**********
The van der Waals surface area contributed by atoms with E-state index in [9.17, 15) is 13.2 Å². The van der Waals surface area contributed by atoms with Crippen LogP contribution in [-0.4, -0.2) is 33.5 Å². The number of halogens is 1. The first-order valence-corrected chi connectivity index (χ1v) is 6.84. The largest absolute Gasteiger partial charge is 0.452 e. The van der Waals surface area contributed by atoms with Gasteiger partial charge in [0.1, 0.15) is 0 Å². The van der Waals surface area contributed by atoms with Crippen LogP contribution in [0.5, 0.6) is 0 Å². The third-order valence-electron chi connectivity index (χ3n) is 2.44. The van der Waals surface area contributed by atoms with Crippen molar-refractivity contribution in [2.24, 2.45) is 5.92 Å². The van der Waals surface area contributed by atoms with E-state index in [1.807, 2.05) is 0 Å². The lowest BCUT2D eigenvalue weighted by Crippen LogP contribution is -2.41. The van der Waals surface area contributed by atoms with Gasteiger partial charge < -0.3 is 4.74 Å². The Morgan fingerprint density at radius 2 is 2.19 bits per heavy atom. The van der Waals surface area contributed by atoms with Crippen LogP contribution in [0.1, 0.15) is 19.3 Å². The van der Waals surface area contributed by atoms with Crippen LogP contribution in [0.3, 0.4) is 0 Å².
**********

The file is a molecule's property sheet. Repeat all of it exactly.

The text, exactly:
The van der Waals surface area contributed by atoms with E-state index in [9.17, 15) is 13.2 Å². The van der Waals surface area contributed by atoms with Crippen LogP contribution in [-0.4, -0.2) is 33.5 Å². The number of halogens is 1. The first-order valence-corrected chi connectivity index (χ1v) is 6.84. The largest absolute Gasteiger partial charge is 0.452 e. The van der Waals surface area contributed by atoms with Gasteiger partial charge in [0.1, 0.15) is 0 Å². The van der Waals surface area contributed by atoms with Crippen LogP contribution in [0.5, 0.6) is 0 Å². The third-order valence-electron chi connectivity index (χ3n) is 2.44. The van der Waals surface area contributed by atoms with Crippen molar-refractivity contribution in [2.24, 2.45) is 5.92 Å². The van der Waals surface area contributed by atoms with E-state index in [1.807, 2.05) is 0 Å². The lowest BCUT2D eigenvalue weighted by Crippen LogP contribution is -2.41. The van der Waals surface area contributed by atoms with Gasteiger partial charge < -0.3 is 4.74 Å². The Morgan fingerprint density at radius 2 is 2.19 bits per heavy atom. The van der Waals surface area contributed by atoms with Crippen LogP contribution in [0.1, 0.15) is 19.3 Å². The van der Waals surface area contributed by atoms with Crippen LogP contribution in [0.3, 0.4) is 0 Å².